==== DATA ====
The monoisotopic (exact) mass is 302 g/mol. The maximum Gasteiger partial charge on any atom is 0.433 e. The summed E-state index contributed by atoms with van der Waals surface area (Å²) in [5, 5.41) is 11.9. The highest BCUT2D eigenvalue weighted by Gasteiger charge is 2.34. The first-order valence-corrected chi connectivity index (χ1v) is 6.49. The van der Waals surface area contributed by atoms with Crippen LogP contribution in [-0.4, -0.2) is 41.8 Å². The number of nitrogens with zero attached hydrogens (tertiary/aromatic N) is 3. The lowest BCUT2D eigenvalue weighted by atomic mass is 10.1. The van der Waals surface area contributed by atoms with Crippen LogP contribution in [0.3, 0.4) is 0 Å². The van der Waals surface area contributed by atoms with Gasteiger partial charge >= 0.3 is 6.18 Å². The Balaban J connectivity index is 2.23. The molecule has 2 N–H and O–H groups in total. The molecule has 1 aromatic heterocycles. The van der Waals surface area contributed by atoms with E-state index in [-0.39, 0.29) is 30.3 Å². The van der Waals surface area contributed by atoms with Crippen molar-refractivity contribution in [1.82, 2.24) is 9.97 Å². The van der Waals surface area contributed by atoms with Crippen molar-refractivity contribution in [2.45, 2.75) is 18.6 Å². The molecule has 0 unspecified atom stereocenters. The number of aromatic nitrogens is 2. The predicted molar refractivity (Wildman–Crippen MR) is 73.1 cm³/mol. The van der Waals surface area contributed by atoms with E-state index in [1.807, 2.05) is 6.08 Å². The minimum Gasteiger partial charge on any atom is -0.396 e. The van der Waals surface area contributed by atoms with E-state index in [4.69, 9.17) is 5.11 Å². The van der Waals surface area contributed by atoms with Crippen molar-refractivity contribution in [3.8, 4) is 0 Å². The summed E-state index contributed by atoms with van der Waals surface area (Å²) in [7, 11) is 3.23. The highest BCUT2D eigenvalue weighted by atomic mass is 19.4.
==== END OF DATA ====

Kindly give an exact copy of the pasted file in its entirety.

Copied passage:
The monoisotopic (exact) mass is 302 g/mol. The maximum Gasteiger partial charge on any atom is 0.433 e. The summed E-state index contributed by atoms with van der Waals surface area (Å²) in [5, 5.41) is 11.9. The highest BCUT2D eigenvalue weighted by Gasteiger charge is 2.34. The first-order valence-corrected chi connectivity index (χ1v) is 6.49. The van der Waals surface area contributed by atoms with Crippen LogP contribution in [-0.4, -0.2) is 41.8 Å². The number of nitrogens with zero attached hydrogens (tertiary/aromatic N) is 3. The lowest BCUT2D eigenvalue weighted by atomic mass is 10.1. The van der Waals surface area contributed by atoms with Crippen LogP contribution in [0.3, 0.4) is 0 Å². The van der Waals surface area contributed by atoms with Gasteiger partial charge >= 0.3 is 6.18 Å². The Balaban J connectivity index is 2.23. The molecule has 2 N–H and O–H groups in total. The molecule has 1 aromatic heterocycles. The van der Waals surface area contributed by atoms with E-state index in [-0.39, 0.29) is 30.3 Å². The van der Waals surface area contributed by atoms with Crippen molar-refractivity contribution in [1.82, 2.24) is 9.97 Å². The van der Waals surface area contributed by atoms with Crippen molar-refractivity contribution in [2.45, 2.75) is 18.6 Å². The molecule has 0 unspecified atom stereocenters. The number of aromatic nitrogens is 2. The predicted molar refractivity (Wildman–Crippen MR) is 73.1 cm³/mol. The van der Waals surface area contributed by atoms with E-state index in [1.807, 2.05) is 6.08 Å². The minimum Gasteiger partial charge on any atom is -0.396 e. The van der Waals surface area contributed by atoms with E-state index in [4.69, 9.17) is 5.11 Å². The van der Waals surface area contributed by atoms with Crippen molar-refractivity contribution in [3.8, 4) is 0 Å². The summed E-state index contributed by atoms with van der Waals surface area (Å²) in [7, 11) is 3.23. The highest BCUT2D eigenvalue weighted by atomic mass is 19.4.